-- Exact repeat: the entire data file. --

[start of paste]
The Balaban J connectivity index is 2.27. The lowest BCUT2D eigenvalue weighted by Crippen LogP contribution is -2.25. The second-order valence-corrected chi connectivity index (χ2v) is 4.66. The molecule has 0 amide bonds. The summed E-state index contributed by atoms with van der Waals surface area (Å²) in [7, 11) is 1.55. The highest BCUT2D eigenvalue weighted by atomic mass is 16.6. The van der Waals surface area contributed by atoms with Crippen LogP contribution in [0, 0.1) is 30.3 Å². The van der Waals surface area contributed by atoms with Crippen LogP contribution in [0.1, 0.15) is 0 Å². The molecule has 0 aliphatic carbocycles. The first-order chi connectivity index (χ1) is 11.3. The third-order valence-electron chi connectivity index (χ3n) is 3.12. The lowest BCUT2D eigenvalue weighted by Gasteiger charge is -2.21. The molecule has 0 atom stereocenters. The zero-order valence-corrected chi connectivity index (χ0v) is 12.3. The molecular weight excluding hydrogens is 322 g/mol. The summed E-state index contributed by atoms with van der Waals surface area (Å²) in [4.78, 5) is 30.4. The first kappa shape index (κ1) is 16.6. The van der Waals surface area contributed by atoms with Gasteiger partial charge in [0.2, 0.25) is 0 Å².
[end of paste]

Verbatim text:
The Balaban J connectivity index is 2.27. The lowest BCUT2D eigenvalue weighted by Crippen LogP contribution is -2.25. The second-order valence-corrected chi connectivity index (χ2v) is 4.66. The molecule has 0 amide bonds. The summed E-state index contributed by atoms with van der Waals surface area (Å²) in [7, 11) is 1.55. The highest BCUT2D eigenvalue weighted by atomic mass is 16.6. The van der Waals surface area contributed by atoms with Crippen LogP contribution in [0, 0.1) is 30.3 Å². The van der Waals surface area contributed by atoms with Crippen LogP contribution in [0.1, 0.15) is 0 Å². The molecule has 0 aliphatic carbocycles. The first-order chi connectivity index (χ1) is 11.3. The third-order valence-electron chi connectivity index (χ3n) is 3.12. The lowest BCUT2D eigenvalue weighted by Gasteiger charge is -2.21. The molecule has 0 atom stereocenters. The zero-order valence-corrected chi connectivity index (χ0v) is 12.3. The molecular weight excluding hydrogens is 322 g/mol. The summed E-state index contributed by atoms with van der Waals surface area (Å²) in [4.78, 5) is 30.4. The first kappa shape index (κ1) is 16.6. The van der Waals surface area contributed by atoms with Gasteiger partial charge in [0.2, 0.25) is 0 Å².